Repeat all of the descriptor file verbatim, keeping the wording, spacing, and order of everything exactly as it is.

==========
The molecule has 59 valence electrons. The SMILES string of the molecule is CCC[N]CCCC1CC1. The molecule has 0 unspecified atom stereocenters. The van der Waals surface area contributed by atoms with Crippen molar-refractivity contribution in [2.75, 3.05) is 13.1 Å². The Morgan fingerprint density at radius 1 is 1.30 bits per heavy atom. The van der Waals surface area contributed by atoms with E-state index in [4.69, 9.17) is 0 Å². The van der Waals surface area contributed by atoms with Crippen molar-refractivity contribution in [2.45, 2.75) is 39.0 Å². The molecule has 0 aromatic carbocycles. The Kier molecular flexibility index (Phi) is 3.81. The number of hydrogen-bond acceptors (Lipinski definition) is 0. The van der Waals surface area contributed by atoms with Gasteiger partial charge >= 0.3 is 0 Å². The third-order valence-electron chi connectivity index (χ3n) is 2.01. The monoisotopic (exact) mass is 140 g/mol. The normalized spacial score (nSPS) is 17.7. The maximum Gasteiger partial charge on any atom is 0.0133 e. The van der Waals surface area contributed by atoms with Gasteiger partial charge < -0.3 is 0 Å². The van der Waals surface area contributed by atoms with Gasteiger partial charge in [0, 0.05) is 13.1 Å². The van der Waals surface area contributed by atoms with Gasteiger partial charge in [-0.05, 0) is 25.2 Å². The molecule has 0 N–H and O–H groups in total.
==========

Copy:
The molecule has 59 valence electrons. The SMILES string of the molecule is CCC[N]CCCC1CC1. The molecule has 0 unspecified atom stereocenters. The van der Waals surface area contributed by atoms with Crippen molar-refractivity contribution in [2.75, 3.05) is 13.1 Å². The Morgan fingerprint density at radius 1 is 1.30 bits per heavy atom. The van der Waals surface area contributed by atoms with E-state index in [4.69, 9.17) is 0 Å². The van der Waals surface area contributed by atoms with Crippen molar-refractivity contribution in [2.45, 2.75) is 39.0 Å². The molecule has 0 aromatic carbocycles. The Kier molecular flexibility index (Phi) is 3.81. The number of hydrogen-bond acceptors (Lipinski definition) is 0. The van der Waals surface area contributed by atoms with Gasteiger partial charge >= 0.3 is 0 Å². The third-order valence-electron chi connectivity index (χ3n) is 2.01. The monoisotopic (exact) mass is 140 g/mol. The normalized spacial score (nSPS) is 17.7. The maximum Gasteiger partial charge on any atom is 0.0133 e. The van der Waals surface area contributed by atoms with Gasteiger partial charge < -0.3 is 0 Å². The van der Waals surface area contributed by atoms with Gasteiger partial charge in [0, 0.05) is 13.1 Å². The van der Waals surface area contributed by atoms with Gasteiger partial charge in [-0.05, 0) is 25.2 Å². The molecule has 0 N–H and O–H groups in total.